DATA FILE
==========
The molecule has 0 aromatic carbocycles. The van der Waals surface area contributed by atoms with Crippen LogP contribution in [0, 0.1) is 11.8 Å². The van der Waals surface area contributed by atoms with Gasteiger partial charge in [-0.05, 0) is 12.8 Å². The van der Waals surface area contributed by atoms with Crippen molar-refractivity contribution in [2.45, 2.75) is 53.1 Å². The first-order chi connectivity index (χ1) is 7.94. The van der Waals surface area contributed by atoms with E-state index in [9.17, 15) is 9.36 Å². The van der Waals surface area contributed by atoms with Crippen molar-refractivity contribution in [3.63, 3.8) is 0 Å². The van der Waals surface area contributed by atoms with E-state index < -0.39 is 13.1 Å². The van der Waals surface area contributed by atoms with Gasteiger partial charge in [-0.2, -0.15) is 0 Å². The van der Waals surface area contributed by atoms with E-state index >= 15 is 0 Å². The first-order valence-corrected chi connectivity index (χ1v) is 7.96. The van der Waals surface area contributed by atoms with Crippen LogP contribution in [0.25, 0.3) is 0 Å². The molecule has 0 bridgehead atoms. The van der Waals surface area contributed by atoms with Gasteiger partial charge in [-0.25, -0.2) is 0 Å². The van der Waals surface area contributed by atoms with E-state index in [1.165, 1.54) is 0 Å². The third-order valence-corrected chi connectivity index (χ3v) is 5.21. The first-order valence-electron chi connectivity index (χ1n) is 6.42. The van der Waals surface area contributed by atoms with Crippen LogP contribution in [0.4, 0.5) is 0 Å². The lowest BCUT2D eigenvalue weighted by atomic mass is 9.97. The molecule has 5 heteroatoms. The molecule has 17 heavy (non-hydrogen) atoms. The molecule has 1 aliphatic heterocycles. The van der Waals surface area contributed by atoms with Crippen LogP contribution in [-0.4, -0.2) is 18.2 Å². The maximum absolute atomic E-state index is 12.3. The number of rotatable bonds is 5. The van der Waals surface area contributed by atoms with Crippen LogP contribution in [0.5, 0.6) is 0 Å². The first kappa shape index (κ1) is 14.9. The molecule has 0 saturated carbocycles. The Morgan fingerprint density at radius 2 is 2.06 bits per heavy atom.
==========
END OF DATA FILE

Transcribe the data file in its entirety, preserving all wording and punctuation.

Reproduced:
The molecule has 0 aromatic carbocycles. The van der Waals surface area contributed by atoms with Crippen LogP contribution in [0, 0.1) is 11.8 Å². The van der Waals surface area contributed by atoms with Gasteiger partial charge in [-0.05, 0) is 12.8 Å². The van der Waals surface area contributed by atoms with Crippen molar-refractivity contribution in [2.45, 2.75) is 53.1 Å². The first-order chi connectivity index (χ1) is 7.94. The van der Waals surface area contributed by atoms with E-state index in [9.17, 15) is 9.36 Å². The van der Waals surface area contributed by atoms with Crippen molar-refractivity contribution in [3.63, 3.8) is 0 Å². The van der Waals surface area contributed by atoms with E-state index < -0.39 is 13.1 Å². The van der Waals surface area contributed by atoms with Gasteiger partial charge in [-0.2, -0.15) is 0 Å². The van der Waals surface area contributed by atoms with E-state index >= 15 is 0 Å². The first-order valence-corrected chi connectivity index (χ1v) is 7.96. The van der Waals surface area contributed by atoms with Crippen LogP contribution in [0.25, 0.3) is 0 Å². The molecule has 0 bridgehead atoms. The van der Waals surface area contributed by atoms with Gasteiger partial charge in [-0.25, -0.2) is 0 Å². The van der Waals surface area contributed by atoms with E-state index in [1.165, 1.54) is 0 Å². The third-order valence-corrected chi connectivity index (χ3v) is 5.21. The first-order valence-electron chi connectivity index (χ1n) is 6.42. The van der Waals surface area contributed by atoms with Crippen LogP contribution in [0.4, 0.5) is 0 Å². The lowest BCUT2D eigenvalue weighted by atomic mass is 9.97. The molecule has 5 heteroatoms. The molecule has 17 heavy (non-hydrogen) atoms. The molecule has 1 aliphatic heterocycles. The van der Waals surface area contributed by atoms with Crippen LogP contribution in [-0.4, -0.2) is 18.2 Å². The maximum absolute atomic E-state index is 12.3. The number of rotatable bonds is 5. The van der Waals surface area contributed by atoms with Crippen LogP contribution in [0.5, 0.6) is 0 Å². The first kappa shape index (κ1) is 14.9. The molecule has 0 saturated carbocycles. The Morgan fingerprint density at radius 2 is 2.06 bits per heavy atom.